Analyzing the use of “fair trade” products seals, the National Advertising Review Board held that because the seal conveyed “a message of significance to consumers,” its language should be qualified to provide consumers with more information about the relative percentage of fair trade-sourced ingredients by weight.
Last year, in a case of first impression, the National Advertising Division reviewed the requirements under which the TransFair “trade seals” can be displayed.
TransFair issues two types of symbols: a “whole product” seal for products that are 100 percent fair trade-sourced and an “ingredient” seal for cosmetic and personal care products that have a combination of fair trade-sourced and non-fair trade-sourced ingredients. TransFair requires that these composite products contain at least 2-5 percent of fair trade-sourced ingredients by total weight.
The seals are identical except for a statement on the bottom of the ingredient seal that states that certain specific ingredients are either fair trade-sourced or contain “Fair Trade Certified Ingredients.” Composite products also include a front panel “made with” or “contains” statement identifying all the fair trade-sourced ingredients and asterisks on the ingredient panel indicating the fair trade-sourced ingredients.
The challenger in the case, Dr. Bronner, appealed to the NARB, arguing that the ingredient seal falsely implies that fair trade-sourced ingredients constitute a substantial part of the product.
After examining the context of the entire product packaging, the panel agreed.
“One message reasonably conveyed by the TransFair ‘Fair Trade Certified’ ingredient seal for composite products . . . is that fair trade sourced ingredients represent a significant percentage of the product’s ingredients.” The location of the seal on the front of the package – required by TransFair – “communicates to consumers the message that the information is significant and relevant to the consumer’s buying decision.”
Although “the ‘made with’ or ‘contains’ list reduced the likelihood that consumers would take away an erroneous message that a significant percentage of the ingredients were fair trade sourced, the panel believes that prominently featuring the name of fair trade sourced ingredients on the front of the packaging does just the opposite – it implies significance of the listed ingredients with respect to overall product composition.”
One of the challenged seals appeared on soap packaging and read “Made with Fair Trade Certified ingredients: Shea Butter, Cocoa Butter, White Tea Extract.” On the ingredients panel, located on the back of the packaging, the ingredients – 5th, 7th, and 8th on the list – included an asterisk to indicate they were fair trade-sourced.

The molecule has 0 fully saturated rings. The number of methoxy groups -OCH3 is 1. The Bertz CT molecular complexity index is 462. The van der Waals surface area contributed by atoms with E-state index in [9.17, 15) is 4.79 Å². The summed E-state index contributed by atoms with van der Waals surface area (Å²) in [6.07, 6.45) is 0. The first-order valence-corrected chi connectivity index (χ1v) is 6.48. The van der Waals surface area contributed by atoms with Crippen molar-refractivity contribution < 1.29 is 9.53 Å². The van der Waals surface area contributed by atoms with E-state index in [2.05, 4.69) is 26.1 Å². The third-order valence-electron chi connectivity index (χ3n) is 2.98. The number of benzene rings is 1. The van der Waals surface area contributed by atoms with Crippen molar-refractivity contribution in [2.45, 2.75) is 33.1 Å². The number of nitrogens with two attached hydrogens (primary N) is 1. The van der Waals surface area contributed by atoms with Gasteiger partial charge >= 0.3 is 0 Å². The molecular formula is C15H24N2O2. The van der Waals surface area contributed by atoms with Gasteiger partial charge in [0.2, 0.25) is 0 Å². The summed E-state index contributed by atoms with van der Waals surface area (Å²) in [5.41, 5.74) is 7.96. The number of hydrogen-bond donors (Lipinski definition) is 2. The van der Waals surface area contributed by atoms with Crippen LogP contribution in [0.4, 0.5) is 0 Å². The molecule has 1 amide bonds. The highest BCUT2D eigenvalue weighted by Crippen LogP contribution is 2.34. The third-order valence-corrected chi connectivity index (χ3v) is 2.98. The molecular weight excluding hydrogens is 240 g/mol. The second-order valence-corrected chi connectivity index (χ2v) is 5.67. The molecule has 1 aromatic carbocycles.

But the NARB said such identification was not enough to overcome or qualify the implied message of significance on the front of the package.
“Putting an asterisk after each fair trade sourced ingredient does not show the relative proportion of fair trade sourced ingredients in the product and does not provide enough information for consumers to determine whether fair trade sourced ingredients represent a significant percentage of the product’s ingredients, which is the message reasonably conveyed by use of the ‘Fair Trade Certified’ ingredient seal on the front of the package,” the panel wrote.
Therefore, the NARB recommended that TransFair modify the requirements under which its “Fair Trade Certified” ingredient seal may be used. Composite products should provide sufficient information for consumers to determine the relative percentage of fair trade-sourced ingredients by weight.
To read the NARB’s press release about the decision, click here.
Why it matters: Given the rise in environmental and social impact advertising claims, the self-regulatory body noted that it plays an important role in helping purchasers make informed decisions. “While it is not the panel’s role to determine acceptable thresholds or standards used by certifying organizations, it is the panel’s role to recommend changes it believes are necessary to ensure that fair trade certification seals convey an accurate message to consumers. The fact that there are not generally accepted or legally required thresholds for the amount of fair trade sourced ingredients in composite products that can display a fair trade certified seal makes it even more important that consumers receive an accurate message as to the fair trade content in products displaying the seal.”